We see and hear the phrase “Use a good quality potting mix” all the time when we are getting ready to plant houseplants, deck containers or starting seeds. But what the heck is potting mix and why should we use it?
Potting mix is a sterile, soilless potting medium that holds water and stays fluffy so that roots can grow easily, and excess water can drain away quickly. In general, you need to use potting mix when planting any containerized plantings. Being sterile, it doesn’t contain pesky weed seeds, insects or diseases. Regular garden dirt is too fine for containers and packs down too much, impeding root growth and drainage.
It is important to read the label when you are buying potting mix. If the bag doesn’t list its ingredients, pick another product. Quality potting mixes are generally made up of differing blends of ground conifer bark called fines, commercial compost, ground peat moss or coir fiber, perlite or vermiculite and sometimes a slow release fertilizer.
Bark fines are a byproduct of our Northwest forest industry. They add structure, water holding capacity and help to retain nutrients. Commercial compost is made of organic matter from a variety of sources and processed in a controlled way so that it heated enough to kill bacteria, disease and weed seeds.
Peat moss is harvested from peat bogs in Canada and the U.S. while coir fiber is made from coconut husks and is a byproduct of coconut harvesting in the tropics. Both these materials help the mix retain water and an open structure. Perlite and vermiculite are naturally occurring minerals whose larger size also helps create an airier, less dense mix. Some manufacturers will add a slow release fertilizer to the mix as the other mix ingredients are generally low in nutrients.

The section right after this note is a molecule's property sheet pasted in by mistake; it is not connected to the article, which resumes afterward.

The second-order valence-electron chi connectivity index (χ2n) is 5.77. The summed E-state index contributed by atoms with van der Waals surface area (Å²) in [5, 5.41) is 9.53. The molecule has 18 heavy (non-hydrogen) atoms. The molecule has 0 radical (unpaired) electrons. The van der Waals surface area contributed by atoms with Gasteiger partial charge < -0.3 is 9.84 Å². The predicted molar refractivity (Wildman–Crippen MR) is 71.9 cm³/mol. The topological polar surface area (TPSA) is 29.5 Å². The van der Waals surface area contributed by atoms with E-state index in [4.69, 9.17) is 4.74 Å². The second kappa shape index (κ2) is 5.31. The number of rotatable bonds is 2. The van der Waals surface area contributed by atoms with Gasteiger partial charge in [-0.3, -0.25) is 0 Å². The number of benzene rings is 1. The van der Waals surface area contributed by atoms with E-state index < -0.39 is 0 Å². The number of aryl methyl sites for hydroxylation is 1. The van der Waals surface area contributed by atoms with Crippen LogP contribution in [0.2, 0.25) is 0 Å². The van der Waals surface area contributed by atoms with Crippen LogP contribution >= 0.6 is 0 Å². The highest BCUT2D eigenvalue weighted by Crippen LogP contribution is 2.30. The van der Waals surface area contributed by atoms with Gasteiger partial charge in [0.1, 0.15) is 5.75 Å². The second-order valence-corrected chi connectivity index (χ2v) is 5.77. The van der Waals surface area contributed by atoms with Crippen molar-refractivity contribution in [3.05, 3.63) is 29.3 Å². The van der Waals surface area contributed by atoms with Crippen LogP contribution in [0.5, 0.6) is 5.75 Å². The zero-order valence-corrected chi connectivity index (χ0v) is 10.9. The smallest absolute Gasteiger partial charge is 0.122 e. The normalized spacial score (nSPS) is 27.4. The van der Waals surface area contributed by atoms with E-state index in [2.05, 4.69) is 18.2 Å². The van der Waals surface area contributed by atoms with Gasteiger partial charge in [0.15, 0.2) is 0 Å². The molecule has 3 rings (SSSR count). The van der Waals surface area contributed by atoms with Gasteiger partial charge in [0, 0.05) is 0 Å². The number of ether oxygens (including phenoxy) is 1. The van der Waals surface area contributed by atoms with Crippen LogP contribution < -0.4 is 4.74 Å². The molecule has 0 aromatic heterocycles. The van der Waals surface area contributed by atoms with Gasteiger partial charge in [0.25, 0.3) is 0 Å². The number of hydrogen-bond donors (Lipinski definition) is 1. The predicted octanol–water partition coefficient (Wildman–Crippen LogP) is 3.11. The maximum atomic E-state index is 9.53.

Peat moss is much more common in soil mixes than coir fiber but it has some serious challenges. First, it tends to be hydrophilic, which means when it dries out it doesn’t easily reabsorb water. This can be a problem in containers when they dry out. You think you are getting the soil wet but in reality, the water is probably running around the root ball and draining away leaving the plant dry.
Secondly, there is a huge debate about whether peat moss is sustainably harvested. It took thousands of years for the peat bogs to form from decaying vegetation and sphagnum moss. The bogs hold a tremendous amount of carbon, which in these times of global warming is important. While many of the peat harvesting companies do have restoration programs to rebuild the bog after harvest, there is debate about whether they should be left alone to hold carbon.
Coir fiber on the other hand is less common in commonly available mixes. It does have two major advantages over peat. First, it is not hydrophilic and readily absorbs water. Secondly, it is a renewable and recycled product left over from coconut harvesting in the tropics. As long as we harvest coconuts there will be coir fiber.
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